TCM IS PROUD to present the U.S. television premiere of The Story of Film: An Odyssey (2011), a 15-episode documentary directed and narrated by Mark Cousins, adapted from his 2004 book The Story of Film. Beginning in September and continuing through early December, one new episode, or “chapter,” will be introduced each Monday on TCM, with a lineup of related films. Tuesday evenings the thematic programming continues, and includes a re-airing of the previous night’s episode. By December, the entire festival will include 119 feature films and dozens of short subjects from 29 countries.
Cousins, a film critic from Northern Ireland, will appear as co-host with Robert Osborne in introducing the documentary, which uses film clips, interviews with filmmakers and location footage around the world to take viewers through filmmaking history from the late 19th century to today.
The first episode was shown this week, and it was so damn interesting, be sure to catch the rest of the series if you can.
So…it is good to be back, guess I need to get caught up on current events. Seriously, I don’t know if I can do that just yet. Y’all have a good morning and I’ll see you around in the comments.
The news broke last night, Michael Hastings was killed in a car crash.
BuzzFeed is saddened to report that Michael Hastings died in a car accident early this morning in Los Angeles. He was 33.
Ben Smith, BuzzFeed Editor-in-Chief, said in a statement:
We are shocked and devastated by the news that Michael Hastings is gone. Michael was a great, fearless journalist with an incredible instinct for the story, and a gift for finding ways to make his readers care about anything he covered from wars to politicians. He wrote stories that would otherwise have gone unwritten, and without him there are great stories that will go untold. Michael was also a wonderful, generous colleague, a joy to work with and a lover of corgis — especially his Bobby Sneakers. Our thoughts are with Elise and and the rest of his family and we are going to miss him.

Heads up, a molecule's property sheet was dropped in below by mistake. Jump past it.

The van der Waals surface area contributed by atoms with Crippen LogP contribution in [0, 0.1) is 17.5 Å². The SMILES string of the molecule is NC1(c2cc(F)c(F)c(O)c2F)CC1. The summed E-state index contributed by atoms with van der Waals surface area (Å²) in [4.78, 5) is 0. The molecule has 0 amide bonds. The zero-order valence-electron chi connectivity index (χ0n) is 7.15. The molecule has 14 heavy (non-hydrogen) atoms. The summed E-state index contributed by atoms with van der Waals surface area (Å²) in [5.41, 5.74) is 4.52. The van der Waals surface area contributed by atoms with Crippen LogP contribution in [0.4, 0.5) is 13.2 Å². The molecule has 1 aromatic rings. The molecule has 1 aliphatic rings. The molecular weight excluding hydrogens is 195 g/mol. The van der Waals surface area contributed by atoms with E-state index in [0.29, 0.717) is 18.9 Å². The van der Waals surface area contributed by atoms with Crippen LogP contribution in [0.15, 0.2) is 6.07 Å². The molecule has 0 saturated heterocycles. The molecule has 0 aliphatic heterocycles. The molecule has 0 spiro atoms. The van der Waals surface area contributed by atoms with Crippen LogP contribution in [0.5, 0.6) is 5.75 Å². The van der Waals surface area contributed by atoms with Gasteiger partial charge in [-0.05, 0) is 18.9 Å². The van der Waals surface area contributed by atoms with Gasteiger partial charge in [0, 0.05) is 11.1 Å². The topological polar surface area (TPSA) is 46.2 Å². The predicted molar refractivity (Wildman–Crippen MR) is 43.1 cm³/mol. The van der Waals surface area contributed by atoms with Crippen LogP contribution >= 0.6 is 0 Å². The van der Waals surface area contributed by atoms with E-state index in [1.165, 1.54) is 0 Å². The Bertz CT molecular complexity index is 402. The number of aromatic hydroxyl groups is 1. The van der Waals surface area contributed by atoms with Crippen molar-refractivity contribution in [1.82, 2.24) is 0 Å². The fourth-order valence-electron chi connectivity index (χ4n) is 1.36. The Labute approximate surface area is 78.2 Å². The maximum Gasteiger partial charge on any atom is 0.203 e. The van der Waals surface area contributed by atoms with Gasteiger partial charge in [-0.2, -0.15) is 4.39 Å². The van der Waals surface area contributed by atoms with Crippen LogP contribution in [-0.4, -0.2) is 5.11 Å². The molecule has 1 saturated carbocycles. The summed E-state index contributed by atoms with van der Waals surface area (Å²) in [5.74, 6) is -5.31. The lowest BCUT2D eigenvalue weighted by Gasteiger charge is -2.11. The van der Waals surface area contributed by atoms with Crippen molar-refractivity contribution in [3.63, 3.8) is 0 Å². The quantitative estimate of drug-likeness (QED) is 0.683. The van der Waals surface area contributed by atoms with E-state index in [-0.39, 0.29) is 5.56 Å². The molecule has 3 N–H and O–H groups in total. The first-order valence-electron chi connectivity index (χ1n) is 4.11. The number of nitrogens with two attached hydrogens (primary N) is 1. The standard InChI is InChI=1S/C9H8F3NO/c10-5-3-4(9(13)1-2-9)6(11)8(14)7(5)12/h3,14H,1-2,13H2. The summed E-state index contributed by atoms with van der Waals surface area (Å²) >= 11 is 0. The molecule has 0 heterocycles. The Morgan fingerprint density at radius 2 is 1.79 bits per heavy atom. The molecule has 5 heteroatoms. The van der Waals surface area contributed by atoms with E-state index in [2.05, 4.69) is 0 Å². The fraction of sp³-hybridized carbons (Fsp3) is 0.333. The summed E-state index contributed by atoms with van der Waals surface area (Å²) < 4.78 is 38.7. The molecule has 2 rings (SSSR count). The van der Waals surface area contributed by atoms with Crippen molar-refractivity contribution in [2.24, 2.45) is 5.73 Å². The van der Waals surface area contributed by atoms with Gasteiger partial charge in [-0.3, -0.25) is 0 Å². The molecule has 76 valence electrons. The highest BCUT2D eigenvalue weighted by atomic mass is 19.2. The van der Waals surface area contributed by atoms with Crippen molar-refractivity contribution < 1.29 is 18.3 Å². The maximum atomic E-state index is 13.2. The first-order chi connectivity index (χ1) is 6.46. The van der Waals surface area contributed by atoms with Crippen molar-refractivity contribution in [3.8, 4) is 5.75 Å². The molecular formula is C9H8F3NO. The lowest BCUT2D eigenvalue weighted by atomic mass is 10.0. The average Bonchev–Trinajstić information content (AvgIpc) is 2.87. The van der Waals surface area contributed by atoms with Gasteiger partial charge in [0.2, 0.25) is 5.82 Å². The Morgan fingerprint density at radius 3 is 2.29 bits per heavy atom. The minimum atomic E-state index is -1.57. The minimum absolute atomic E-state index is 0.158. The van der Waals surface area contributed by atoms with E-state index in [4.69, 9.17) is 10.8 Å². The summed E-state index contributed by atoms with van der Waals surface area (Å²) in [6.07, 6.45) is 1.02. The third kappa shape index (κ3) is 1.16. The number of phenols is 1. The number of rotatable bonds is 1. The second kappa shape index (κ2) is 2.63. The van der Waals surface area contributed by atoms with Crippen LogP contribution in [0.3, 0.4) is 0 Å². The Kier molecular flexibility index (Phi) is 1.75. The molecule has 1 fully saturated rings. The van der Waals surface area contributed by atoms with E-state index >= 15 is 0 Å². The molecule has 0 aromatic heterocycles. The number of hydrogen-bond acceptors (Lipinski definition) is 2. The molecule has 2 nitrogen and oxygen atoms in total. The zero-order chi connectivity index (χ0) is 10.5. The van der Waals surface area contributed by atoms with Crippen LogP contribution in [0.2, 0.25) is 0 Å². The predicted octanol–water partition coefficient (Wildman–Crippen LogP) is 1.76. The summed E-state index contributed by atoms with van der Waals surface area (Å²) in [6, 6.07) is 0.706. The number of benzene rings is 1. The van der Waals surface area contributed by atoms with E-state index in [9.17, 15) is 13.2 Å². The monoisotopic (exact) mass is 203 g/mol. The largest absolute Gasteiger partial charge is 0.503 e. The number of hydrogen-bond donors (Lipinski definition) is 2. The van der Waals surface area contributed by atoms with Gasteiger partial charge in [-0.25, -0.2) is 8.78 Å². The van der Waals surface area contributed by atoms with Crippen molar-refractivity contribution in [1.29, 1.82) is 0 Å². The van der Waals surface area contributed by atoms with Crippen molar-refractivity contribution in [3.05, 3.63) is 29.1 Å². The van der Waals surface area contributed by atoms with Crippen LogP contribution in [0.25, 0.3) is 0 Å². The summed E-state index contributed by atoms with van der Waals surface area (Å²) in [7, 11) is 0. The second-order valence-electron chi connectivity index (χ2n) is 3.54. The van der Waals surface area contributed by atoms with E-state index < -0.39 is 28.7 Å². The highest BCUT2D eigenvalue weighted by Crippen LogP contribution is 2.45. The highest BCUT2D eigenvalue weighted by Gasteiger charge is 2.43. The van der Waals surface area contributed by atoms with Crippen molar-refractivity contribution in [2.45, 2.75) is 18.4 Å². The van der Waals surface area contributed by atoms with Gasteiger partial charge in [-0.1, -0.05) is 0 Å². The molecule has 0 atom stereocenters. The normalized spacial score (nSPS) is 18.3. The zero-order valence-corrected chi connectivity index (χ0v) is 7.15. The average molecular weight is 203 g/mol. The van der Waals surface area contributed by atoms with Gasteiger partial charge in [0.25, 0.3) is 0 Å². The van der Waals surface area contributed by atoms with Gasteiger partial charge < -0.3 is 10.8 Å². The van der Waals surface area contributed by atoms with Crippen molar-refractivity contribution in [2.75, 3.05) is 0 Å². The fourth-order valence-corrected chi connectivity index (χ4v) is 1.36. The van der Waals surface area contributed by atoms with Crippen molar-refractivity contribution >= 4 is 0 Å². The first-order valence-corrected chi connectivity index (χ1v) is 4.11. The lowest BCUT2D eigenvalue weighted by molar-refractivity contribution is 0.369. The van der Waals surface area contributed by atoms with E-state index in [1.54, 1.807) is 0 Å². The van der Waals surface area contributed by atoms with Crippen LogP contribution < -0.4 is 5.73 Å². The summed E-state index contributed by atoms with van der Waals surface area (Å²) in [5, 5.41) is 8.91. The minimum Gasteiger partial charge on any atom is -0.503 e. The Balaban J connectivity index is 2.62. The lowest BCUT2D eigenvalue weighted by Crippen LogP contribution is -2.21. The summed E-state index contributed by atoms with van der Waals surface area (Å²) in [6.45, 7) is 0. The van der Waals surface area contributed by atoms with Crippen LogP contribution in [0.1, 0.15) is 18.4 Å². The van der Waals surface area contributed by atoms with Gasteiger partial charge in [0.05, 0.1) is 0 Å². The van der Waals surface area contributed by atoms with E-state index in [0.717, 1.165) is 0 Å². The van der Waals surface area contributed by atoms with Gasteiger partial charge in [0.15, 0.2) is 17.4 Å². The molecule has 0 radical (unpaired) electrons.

Michael Hastings, the fearless journalist whose reporting brought down the career of General Stanley McChrystal, has died in a car accident in Los Angeles, Rolling Stone has learned. He was 33.
Hastings’ unvarnished 2010 profile of McChrystal in the pages of Rolling Stone, “The Runaway General,” captured the then-supreme commander of the U.S.-led war effort in Afghanistan openly mocking his civilian commanders in the White House. The maelstrom sparked by its publication concluded with President Obama recalling McChrystal to Washington and the general resigning his post. “The conduct represented in the recently published article does not meet the standard that should be met by – set by a commanding general,” Obama said, announcing McChrystal’s departure. “It undermines the civilian control of the military that is at the core of our democratic system.”
Hastings’ hallmark as reporter was his refusal to cozy up to power. While other embedded reporters were charmed by McChrystal’s bad-boy bravado and might have excused his insubordination as a joke, Hastings was determined to expose the recklessness of a man leading what Hastings believed to be a reckless war. “Runaway General” was a finalist for a National Magazine Award, won the 2010 Polk award for magazine reporting, and was the basis for Hastings’ book, The Operators: The Wild and Terrifying Inside Story of America’s War in Afghanistan.
For Hastings, there was no romance to America’s misbegotten wars in Afghanistan and Iraq. He had felt the horror of war first-hand: While covering the Iraq war for Newsweek in early 2007, his then-fianceé, an aide worker, was killed in a Baghdad car bombing. Hastings memorialized that relationship in his first book, I Lost My Love in Baghdad: A Modern War Story.